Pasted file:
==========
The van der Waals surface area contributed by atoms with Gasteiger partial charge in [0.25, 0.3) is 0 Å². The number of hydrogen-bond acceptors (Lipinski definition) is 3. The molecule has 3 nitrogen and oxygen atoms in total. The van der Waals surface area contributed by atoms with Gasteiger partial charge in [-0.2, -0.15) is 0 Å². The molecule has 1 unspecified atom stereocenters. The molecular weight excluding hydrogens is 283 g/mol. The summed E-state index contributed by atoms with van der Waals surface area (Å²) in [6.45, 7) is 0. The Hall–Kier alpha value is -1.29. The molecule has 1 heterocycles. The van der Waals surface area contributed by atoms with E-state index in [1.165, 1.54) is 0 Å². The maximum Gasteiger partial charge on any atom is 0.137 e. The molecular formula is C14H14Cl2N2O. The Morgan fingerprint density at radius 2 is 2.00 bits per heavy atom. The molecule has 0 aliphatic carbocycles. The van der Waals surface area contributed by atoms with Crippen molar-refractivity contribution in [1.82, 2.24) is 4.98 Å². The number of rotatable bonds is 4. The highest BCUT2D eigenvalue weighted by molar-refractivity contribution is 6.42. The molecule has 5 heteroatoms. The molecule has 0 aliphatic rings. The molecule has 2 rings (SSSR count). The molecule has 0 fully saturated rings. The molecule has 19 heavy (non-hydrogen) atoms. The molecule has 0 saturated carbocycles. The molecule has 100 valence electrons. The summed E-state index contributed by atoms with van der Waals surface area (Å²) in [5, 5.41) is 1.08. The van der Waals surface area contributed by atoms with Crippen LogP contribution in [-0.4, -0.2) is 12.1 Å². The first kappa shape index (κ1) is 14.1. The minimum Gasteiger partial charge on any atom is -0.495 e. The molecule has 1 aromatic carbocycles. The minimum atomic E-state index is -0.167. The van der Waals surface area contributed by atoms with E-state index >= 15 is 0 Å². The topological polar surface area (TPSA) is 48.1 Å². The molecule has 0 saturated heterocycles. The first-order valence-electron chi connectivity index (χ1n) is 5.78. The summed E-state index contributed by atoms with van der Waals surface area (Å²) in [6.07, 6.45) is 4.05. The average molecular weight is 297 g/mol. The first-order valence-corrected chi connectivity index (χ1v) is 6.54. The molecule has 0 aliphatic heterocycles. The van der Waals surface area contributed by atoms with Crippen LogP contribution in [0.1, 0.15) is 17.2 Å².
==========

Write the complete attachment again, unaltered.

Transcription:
The van der Waals surface area contributed by atoms with Gasteiger partial charge in [0.25, 0.3) is 0 Å². The number of hydrogen-bond acceptors (Lipinski definition) is 3. The molecule has 3 nitrogen and oxygen atoms in total. The van der Waals surface area contributed by atoms with Gasteiger partial charge in [-0.2, -0.15) is 0 Å². The molecule has 1 unspecified atom stereocenters. The molecular weight excluding hydrogens is 283 g/mol. The summed E-state index contributed by atoms with van der Waals surface area (Å²) in [6.45, 7) is 0. The Hall–Kier alpha value is -1.29. The molecule has 1 heterocycles. The van der Waals surface area contributed by atoms with E-state index in [1.165, 1.54) is 0 Å². The maximum Gasteiger partial charge on any atom is 0.137 e. The molecular formula is C14H14Cl2N2O. The Morgan fingerprint density at radius 2 is 2.00 bits per heavy atom. The molecule has 0 aliphatic carbocycles. The van der Waals surface area contributed by atoms with Crippen molar-refractivity contribution in [1.82, 2.24) is 4.98 Å². The number of rotatable bonds is 4. The highest BCUT2D eigenvalue weighted by molar-refractivity contribution is 6.42. The molecule has 5 heteroatoms. The molecule has 0 aliphatic rings. The molecule has 2 rings (SSSR count). The molecule has 0 fully saturated rings. The molecule has 19 heavy (non-hydrogen) atoms. The molecule has 0 saturated carbocycles. The molecule has 100 valence electrons. The summed E-state index contributed by atoms with van der Waals surface area (Å²) in [5, 5.41) is 1.08. The van der Waals surface area contributed by atoms with Crippen LogP contribution in [-0.4, -0.2) is 12.1 Å². The first kappa shape index (κ1) is 14.1. The minimum Gasteiger partial charge on any atom is -0.495 e. The molecule has 1 aromatic carbocycles. The minimum atomic E-state index is -0.167. The van der Waals surface area contributed by atoms with E-state index >= 15 is 0 Å². The topological polar surface area (TPSA) is 48.1 Å². The molecule has 0 saturated heterocycles. The first-order valence-electron chi connectivity index (χ1n) is 5.78. The summed E-state index contributed by atoms with van der Waals surface area (Å²) in [6.07, 6.45) is 4.05. The average molecular weight is 297 g/mol. The first-order valence-corrected chi connectivity index (χ1v) is 6.54. The molecule has 0 aliphatic heterocycles. The van der Waals surface area contributed by atoms with Crippen LogP contribution in [0.1, 0.15) is 17.2 Å².